The turning point in this story came in 1963 and 1964. In the aftermath of widespread national and international criticism of police brutality in Birmingham, Congress passed the Civil Rights Act of 1964. Analysts from within the State Department and the United States Information Agency (USIA) believed that peoples of other nations were coming around to the view long promoted: that the US government supported civil rights, and that continuing discrimination was not the fault of the federal government nor evidence of a weakness in democracy itself.
Credit: Peter Pettus. 1965. Library of Congress Prints and Photographs Division. Lot 13514, no. 25.
Civil rights marchers with flags walk from Selma to Montgomery, Alabama, in 1965.
Then came Selma. In earlier years, such brutality would have meant a setback in the effort to protect the country’s image internationally. Not so in 1965. Global news coverage of Selma was less critical than expected. The USIA reported that “world press comment on Selma has been more calm and restrained than the treatment accorded earlier US racial conflicts.” In spite of widespread coverage of police brutality, editorials on Selma “have expressed increasing understanding.” Due to President Johnson’s call for Congress to pass a Voting Rights Act, the international press saw “little room for doubt that the Negro American is winning his struggle with the strong support of the Federal Government and the great majority of the American people.” Even in the Soviet Union, coverage of Selma was limited, though Chinese propaganda depicted the Voting Rights Act as designed only to “paralyze the fighting will of the Negroes.”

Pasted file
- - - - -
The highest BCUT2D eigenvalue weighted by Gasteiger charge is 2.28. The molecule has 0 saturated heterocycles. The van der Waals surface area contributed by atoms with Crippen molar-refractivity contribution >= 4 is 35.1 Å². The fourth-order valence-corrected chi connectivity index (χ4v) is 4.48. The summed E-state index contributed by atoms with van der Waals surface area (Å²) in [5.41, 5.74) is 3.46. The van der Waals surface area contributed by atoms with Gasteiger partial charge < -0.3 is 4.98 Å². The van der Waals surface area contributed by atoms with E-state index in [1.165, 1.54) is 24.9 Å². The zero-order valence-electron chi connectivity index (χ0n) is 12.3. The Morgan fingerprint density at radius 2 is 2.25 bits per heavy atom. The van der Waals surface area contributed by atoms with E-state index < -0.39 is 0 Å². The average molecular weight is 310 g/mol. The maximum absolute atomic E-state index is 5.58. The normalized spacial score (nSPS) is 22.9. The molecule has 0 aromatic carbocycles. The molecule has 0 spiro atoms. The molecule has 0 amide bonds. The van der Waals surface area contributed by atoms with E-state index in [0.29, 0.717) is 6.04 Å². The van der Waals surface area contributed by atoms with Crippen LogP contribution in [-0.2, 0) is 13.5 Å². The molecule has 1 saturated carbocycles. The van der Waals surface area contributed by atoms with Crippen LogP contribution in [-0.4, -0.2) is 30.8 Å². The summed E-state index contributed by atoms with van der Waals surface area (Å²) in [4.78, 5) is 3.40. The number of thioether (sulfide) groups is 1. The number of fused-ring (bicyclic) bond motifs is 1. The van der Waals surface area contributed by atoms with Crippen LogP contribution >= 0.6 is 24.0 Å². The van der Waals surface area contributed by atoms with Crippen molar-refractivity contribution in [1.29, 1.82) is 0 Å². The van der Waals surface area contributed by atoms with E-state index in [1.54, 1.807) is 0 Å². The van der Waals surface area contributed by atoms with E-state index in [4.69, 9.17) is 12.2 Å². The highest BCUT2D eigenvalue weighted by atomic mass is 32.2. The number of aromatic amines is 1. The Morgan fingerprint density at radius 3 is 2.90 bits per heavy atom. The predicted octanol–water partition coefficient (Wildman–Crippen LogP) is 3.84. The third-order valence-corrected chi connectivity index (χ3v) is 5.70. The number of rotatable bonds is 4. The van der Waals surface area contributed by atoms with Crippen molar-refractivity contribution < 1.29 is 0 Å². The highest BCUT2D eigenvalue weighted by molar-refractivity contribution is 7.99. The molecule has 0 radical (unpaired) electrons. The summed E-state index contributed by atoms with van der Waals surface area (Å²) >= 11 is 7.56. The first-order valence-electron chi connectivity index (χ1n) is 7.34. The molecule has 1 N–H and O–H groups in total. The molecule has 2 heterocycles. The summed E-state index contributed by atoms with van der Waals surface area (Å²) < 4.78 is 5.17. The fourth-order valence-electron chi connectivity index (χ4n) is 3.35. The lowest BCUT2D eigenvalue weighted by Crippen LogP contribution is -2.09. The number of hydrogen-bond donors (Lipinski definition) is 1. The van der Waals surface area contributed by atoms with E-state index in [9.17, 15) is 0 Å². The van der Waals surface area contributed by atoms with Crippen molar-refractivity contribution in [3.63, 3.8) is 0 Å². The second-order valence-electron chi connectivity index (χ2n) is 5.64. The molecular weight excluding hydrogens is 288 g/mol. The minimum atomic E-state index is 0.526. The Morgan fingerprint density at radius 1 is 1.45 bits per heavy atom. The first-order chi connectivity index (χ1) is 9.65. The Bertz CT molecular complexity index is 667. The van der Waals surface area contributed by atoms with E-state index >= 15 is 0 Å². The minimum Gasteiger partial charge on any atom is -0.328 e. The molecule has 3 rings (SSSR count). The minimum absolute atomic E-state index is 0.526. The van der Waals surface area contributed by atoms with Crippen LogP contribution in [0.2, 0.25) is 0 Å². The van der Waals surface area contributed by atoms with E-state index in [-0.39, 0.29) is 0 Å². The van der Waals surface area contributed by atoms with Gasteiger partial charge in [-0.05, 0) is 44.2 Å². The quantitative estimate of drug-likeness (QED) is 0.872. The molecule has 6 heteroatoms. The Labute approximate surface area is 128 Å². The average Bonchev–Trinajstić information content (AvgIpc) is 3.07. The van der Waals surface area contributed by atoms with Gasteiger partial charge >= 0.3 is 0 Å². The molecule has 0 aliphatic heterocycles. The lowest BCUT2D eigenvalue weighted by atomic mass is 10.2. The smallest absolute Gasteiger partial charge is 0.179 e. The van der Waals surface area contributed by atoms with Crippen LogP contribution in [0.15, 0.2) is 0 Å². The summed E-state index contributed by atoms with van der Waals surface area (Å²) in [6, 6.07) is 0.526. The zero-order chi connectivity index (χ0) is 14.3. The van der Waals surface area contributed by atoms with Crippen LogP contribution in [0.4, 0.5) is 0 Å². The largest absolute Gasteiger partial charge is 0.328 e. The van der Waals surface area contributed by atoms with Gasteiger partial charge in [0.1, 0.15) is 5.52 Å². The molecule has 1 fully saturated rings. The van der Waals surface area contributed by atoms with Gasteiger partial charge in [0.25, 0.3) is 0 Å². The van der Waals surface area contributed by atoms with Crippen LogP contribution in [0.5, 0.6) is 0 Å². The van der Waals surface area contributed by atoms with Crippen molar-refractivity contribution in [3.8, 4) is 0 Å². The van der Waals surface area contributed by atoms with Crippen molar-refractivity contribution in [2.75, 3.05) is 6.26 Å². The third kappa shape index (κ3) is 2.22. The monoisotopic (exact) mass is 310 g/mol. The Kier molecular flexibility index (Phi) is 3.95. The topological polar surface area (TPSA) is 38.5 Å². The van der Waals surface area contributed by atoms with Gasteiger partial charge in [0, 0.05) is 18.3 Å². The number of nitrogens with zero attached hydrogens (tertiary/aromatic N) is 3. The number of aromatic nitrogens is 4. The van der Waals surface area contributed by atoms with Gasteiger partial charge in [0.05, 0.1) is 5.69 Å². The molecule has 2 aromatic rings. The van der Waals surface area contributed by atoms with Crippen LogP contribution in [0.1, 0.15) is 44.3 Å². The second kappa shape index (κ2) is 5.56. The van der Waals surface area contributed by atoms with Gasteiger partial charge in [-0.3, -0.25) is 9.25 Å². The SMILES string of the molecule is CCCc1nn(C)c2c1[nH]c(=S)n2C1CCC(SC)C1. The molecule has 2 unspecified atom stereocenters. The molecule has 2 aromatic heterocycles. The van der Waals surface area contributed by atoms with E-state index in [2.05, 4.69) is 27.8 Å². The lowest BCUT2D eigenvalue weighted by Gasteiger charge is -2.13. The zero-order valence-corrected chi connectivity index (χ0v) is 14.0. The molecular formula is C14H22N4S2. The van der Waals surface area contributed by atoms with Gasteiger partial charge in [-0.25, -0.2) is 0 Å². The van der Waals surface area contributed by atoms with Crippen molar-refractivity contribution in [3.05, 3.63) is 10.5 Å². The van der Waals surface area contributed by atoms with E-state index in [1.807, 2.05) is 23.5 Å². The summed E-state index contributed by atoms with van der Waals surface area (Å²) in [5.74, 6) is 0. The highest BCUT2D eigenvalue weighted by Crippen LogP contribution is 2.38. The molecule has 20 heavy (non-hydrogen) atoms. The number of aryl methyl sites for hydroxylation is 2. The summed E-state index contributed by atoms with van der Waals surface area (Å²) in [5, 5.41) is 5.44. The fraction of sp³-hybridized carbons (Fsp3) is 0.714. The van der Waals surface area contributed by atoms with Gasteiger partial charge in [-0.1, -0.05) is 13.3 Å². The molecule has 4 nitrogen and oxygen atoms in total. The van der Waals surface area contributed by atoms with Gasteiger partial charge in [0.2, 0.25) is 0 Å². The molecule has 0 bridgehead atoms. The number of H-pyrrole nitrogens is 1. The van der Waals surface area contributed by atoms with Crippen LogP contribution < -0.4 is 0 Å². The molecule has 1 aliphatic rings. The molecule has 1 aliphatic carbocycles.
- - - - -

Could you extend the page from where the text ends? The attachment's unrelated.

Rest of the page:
American inequality persisted, but international opinion had turned around. Formal legal change, advertised to the world in glossy pamphlets and described to foreign audiences by government-funded speakers, had made an impact. Selma came at a time when international attention was shifting not only because of the government’s marketing campaign, but also because another American development had become the focus of global interest. Selma coverage often appeared on the inside pages of the world’s newspapers, sometimes displaced by front-page coverage of the war in Vietnam.
The film Selma was not written to capture this story. What it might have done without detracting from its powerful human narrative was dramatize the way Selma implicated the very meaning of American democracy. When marchers proceeded from Selma into Montgomery, they literally wrapped themselves in American flags. With stars and stripes carried or painted on faces, they reclaimed and reinterpreted American meaning.
Mary L. Dudziak is an Andrew W. Mellon Fellow at the Center for Advanced Study in the Behavioral Sciences, Stanford University, and is the Asa Griggs Candler Professor of Law at Emory University. Her most recent book is War Time: An Idea, Its History, Its Consequences (2012). This essay draws from her first book, Cold War Civil Rights: Race and the Image of American Democracy (2000).